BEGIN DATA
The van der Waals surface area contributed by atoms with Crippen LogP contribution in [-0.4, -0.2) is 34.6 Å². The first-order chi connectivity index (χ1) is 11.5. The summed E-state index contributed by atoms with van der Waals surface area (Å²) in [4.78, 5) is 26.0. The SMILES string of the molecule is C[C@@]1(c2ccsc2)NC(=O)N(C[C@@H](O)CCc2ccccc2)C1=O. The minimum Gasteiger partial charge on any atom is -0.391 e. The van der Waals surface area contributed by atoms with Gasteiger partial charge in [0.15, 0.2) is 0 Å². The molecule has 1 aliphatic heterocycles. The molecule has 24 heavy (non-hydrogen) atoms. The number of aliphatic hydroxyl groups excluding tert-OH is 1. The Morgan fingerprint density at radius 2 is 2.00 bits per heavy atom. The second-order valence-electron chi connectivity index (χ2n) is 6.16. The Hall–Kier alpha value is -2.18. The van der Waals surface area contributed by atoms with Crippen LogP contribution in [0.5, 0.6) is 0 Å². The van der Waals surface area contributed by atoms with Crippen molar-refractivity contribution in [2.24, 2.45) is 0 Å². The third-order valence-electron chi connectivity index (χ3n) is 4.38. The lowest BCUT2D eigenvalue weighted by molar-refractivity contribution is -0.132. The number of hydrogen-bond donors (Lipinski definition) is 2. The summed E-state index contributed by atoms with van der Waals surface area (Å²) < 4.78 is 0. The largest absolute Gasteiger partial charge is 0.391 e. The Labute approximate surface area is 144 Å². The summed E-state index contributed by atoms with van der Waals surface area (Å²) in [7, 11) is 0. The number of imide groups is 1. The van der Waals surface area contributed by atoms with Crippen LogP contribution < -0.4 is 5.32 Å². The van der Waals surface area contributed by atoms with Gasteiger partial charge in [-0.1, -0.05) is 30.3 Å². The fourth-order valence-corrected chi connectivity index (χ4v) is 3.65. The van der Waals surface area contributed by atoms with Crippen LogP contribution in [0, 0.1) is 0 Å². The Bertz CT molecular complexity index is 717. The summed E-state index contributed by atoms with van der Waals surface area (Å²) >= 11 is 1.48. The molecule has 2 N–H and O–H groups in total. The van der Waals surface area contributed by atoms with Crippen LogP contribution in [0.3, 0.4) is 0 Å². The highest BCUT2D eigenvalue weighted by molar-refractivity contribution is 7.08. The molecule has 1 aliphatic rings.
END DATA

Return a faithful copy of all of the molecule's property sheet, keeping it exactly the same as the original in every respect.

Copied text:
The van der Waals surface area contributed by atoms with Crippen LogP contribution in [-0.4, -0.2) is 34.6 Å². The first-order chi connectivity index (χ1) is 11.5. The summed E-state index contributed by atoms with van der Waals surface area (Å²) in [4.78, 5) is 26.0. The SMILES string of the molecule is C[C@@]1(c2ccsc2)NC(=O)N(C[C@@H](O)CCc2ccccc2)C1=O. The minimum Gasteiger partial charge on any atom is -0.391 e. The van der Waals surface area contributed by atoms with Gasteiger partial charge in [0.15, 0.2) is 0 Å². The molecule has 1 aliphatic heterocycles. The molecule has 24 heavy (non-hydrogen) atoms. The number of aliphatic hydroxyl groups excluding tert-OH is 1. The Morgan fingerprint density at radius 2 is 2.00 bits per heavy atom. The second-order valence-electron chi connectivity index (χ2n) is 6.16. The Hall–Kier alpha value is -2.18. The van der Waals surface area contributed by atoms with Crippen LogP contribution in [0.5, 0.6) is 0 Å². The van der Waals surface area contributed by atoms with Crippen molar-refractivity contribution in [2.24, 2.45) is 0 Å². The third-order valence-electron chi connectivity index (χ3n) is 4.38. The lowest BCUT2D eigenvalue weighted by molar-refractivity contribution is -0.132. The number of hydrogen-bond donors (Lipinski definition) is 2. The summed E-state index contributed by atoms with van der Waals surface area (Å²) < 4.78 is 0. The largest absolute Gasteiger partial charge is 0.391 e. The Labute approximate surface area is 144 Å². The summed E-state index contributed by atoms with van der Waals surface area (Å²) in [7, 11) is 0. The number of imide groups is 1. The van der Waals surface area contributed by atoms with Crippen LogP contribution < -0.4 is 5.32 Å². The van der Waals surface area contributed by atoms with Gasteiger partial charge in [-0.1, -0.05) is 30.3 Å². The fourth-order valence-corrected chi connectivity index (χ4v) is 3.65. The van der Waals surface area contributed by atoms with Crippen LogP contribution in [0, 0.1) is 0 Å². The Bertz CT molecular complexity index is 717. The summed E-state index contributed by atoms with van der Waals surface area (Å²) >= 11 is 1.48. The molecule has 2 N–H and O–H groups in total. The van der Waals surface area contributed by atoms with Crippen LogP contribution in [0.3, 0.4) is 0 Å². The highest BCUT2D eigenvalue weighted by molar-refractivity contribution is 7.08. The molecule has 1 aliphatic rings.